1969 - 71 Ducks "Bobby Moore"
(Authentic Reproduction)




Fans were greeted by a new artificial turf surface on the playing field of Autzen Stadium, a new helmet design, and a heralded group of sophomores that included Bobby Moore, Leland Glass, Greg Specht, Tom Graham, and Tom Drougas. Still utilizing kelly green headgear, the unique oval logo of 1968 was replaced by a Green Bay gold interlocking “UO” that was similar to the decal used for the 1967 season, but the new one had large angled corners compared to the previously used decals and the logo lacked any white or contrasting border. The simplified UO logo was augmented by Green Bay gold one-and-one-half-inch Pacific Angelus style numerals placed on the rear of the shell for player identification. The only change to the helmet occurred in the season’s fourth game as both sides of the shell sported the commemorative 100 Year football shaped logo used by a number of universities. It did not help the Ducks as they dropped a 36-34 decision to San Jose State. The 100 Year decals were not used again.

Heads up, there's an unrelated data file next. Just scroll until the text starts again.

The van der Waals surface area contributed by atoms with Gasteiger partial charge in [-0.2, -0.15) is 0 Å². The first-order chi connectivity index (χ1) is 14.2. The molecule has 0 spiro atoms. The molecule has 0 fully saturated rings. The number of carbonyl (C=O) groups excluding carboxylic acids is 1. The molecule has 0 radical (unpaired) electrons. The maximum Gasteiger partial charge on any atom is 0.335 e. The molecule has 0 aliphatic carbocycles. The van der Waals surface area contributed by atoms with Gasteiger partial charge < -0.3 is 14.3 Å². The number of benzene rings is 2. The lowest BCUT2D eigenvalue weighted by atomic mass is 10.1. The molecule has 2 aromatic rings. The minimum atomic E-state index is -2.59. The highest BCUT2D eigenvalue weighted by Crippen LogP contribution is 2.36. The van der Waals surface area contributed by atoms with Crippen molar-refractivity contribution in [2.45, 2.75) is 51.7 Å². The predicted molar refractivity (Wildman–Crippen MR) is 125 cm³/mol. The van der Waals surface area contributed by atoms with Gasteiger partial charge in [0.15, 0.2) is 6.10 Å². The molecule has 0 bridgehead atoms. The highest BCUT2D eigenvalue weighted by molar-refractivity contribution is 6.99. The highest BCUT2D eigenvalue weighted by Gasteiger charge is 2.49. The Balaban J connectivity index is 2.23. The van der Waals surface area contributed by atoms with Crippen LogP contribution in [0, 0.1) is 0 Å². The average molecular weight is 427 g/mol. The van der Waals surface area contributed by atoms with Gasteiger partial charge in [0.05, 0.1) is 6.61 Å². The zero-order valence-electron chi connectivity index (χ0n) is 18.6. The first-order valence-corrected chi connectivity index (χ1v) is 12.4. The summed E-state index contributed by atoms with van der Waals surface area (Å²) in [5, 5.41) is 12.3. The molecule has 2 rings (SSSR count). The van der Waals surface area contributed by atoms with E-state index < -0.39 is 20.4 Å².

Fans were however puzzled by the limited record of 5-5-1 as Oregon's offense stormed through the schedule scoring 271 points, totaling 4064 yards, and setting school records for 2282 accumulated passing yards and seventeen TD's. Described as "the best athlete we have ever recruited at Oregon" All Conference HB Bobby Moore was 210-pounds of dynamite, catching fifty-four tosses for 754 yards and ten TD's. He rushed for five more while setting a number of school records. Tom Blanchard was the QB in charge with TE Andy Maurer, moved from FB, an inviting target. By the next season, Maurer was up to 265 pounds and playing offensive guard and tackle for the Falcons. His pro career lasted through 1977 and he put time in for the Saints, Vikings, Forty Niners, and Broncos after his first four years in Atlanta. Almost lost among the bigger names was WR Bob Newland who was always effective on the other end of passes from both Blanchard and John Harrington. The latter would become a highly respected high school coach and principal and his son Joey would lead the Ducks to great success before going to the Detroit Lions as their number-one draft choice. The defense improved as the year went on, giving great promise for '70, especially with the development of middle LB Tom Graham who had 105 individual tackles and was in on an incredible total of 206! Despite the heroics of Moore and Graham, the team’s inconsistent play led to a summarizing statement in The Oregonian newspaper which read, “At last Oregon leads the league in something. Frustration.”